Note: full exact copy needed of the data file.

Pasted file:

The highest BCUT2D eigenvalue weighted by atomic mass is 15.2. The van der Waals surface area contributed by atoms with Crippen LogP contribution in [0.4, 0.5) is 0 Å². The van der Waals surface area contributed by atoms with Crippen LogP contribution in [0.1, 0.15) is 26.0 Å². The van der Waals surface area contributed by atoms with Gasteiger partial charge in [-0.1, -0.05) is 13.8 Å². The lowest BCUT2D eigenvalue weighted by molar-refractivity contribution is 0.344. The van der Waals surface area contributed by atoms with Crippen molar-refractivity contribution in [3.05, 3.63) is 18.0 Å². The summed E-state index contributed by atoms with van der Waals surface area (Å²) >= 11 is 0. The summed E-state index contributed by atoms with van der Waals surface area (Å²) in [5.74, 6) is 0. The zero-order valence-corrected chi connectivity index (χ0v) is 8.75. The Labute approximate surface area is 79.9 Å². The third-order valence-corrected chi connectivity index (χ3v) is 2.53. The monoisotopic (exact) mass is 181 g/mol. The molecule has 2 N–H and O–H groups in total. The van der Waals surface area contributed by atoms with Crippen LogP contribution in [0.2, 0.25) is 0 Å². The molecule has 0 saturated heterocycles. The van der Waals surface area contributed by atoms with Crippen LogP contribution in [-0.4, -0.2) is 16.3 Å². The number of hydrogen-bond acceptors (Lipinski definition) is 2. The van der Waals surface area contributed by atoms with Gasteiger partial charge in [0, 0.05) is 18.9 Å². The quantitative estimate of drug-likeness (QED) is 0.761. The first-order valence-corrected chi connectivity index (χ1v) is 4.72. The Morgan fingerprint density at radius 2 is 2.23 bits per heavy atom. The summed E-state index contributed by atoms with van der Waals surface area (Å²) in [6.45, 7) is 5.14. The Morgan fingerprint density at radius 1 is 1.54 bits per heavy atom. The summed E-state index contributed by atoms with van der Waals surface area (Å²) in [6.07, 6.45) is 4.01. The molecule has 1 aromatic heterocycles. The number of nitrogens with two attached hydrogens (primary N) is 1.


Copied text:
The highest BCUT2D eigenvalue weighted by atomic mass is 15.2. The van der Waals surface area contributed by atoms with Crippen LogP contribution in [0.4, 0.5) is 0 Å². The van der Waals surface area contributed by atoms with Crippen LogP contribution in [0.1, 0.15) is 26.0 Å². The van der Waals surface area contributed by atoms with Gasteiger partial charge in [-0.1, -0.05) is 13.8 Å². The lowest BCUT2D eigenvalue weighted by molar-refractivity contribution is 0.344. The van der Waals surface area contributed by atoms with Crippen molar-refractivity contribution in [3.05, 3.63) is 18.0 Å². The summed E-state index contributed by atoms with van der Waals surface area (Å²) >= 11 is 0. The summed E-state index contributed by atoms with van der Waals surface area (Å²) in [5.74, 6) is 0. The zero-order valence-corrected chi connectivity index (χ0v) is 8.75. The Labute approximate surface area is 79.9 Å². The third-order valence-corrected chi connectivity index (χ3v) is 2.53. The monoisotopic (exact) mass is 181 g/mol. The molecule has 2 N–H and O–H groups in total. The van der Waals surface area contributed by atoms with Crippen LogP contribution in [0.2, 0.25) is 0 Å². The molecule has 0 saturated heterocycles. The van der Waals surface area contributed by atoms with Crippen LogP contribution in [-0.4, -0.2) is 16.3 Å². The number of hydrogen-bond acceptors (Lipinski definition) is 2. The van der Waals surface area contributed by atoms with Gasteiger partial charge in [0, 0.05) is 18.9 Å². The quantitative estimate of drug-likeness (QED) is 0.761. The first-order valence-corrected chi connectivity index (χ1v) is 4.72. The Morgan fingerprint density at radius 2 is 2.23 bits per heavy atom. The summed E-state index contributed by atoms with van der Waals surface area (Å²) in [6.45, 7) is 5.14. The Morgan fingerprint density at radius 1 is 1.54 bits per heavy atom. The summed E-state index contributed by atoms with van der Waals surface area (Å²) in [6.07, 6.45) is 4.01. The molecule has 1 aromatic heterocycles. The number of nitrogens with two attached hydrogens (primary N) is 1.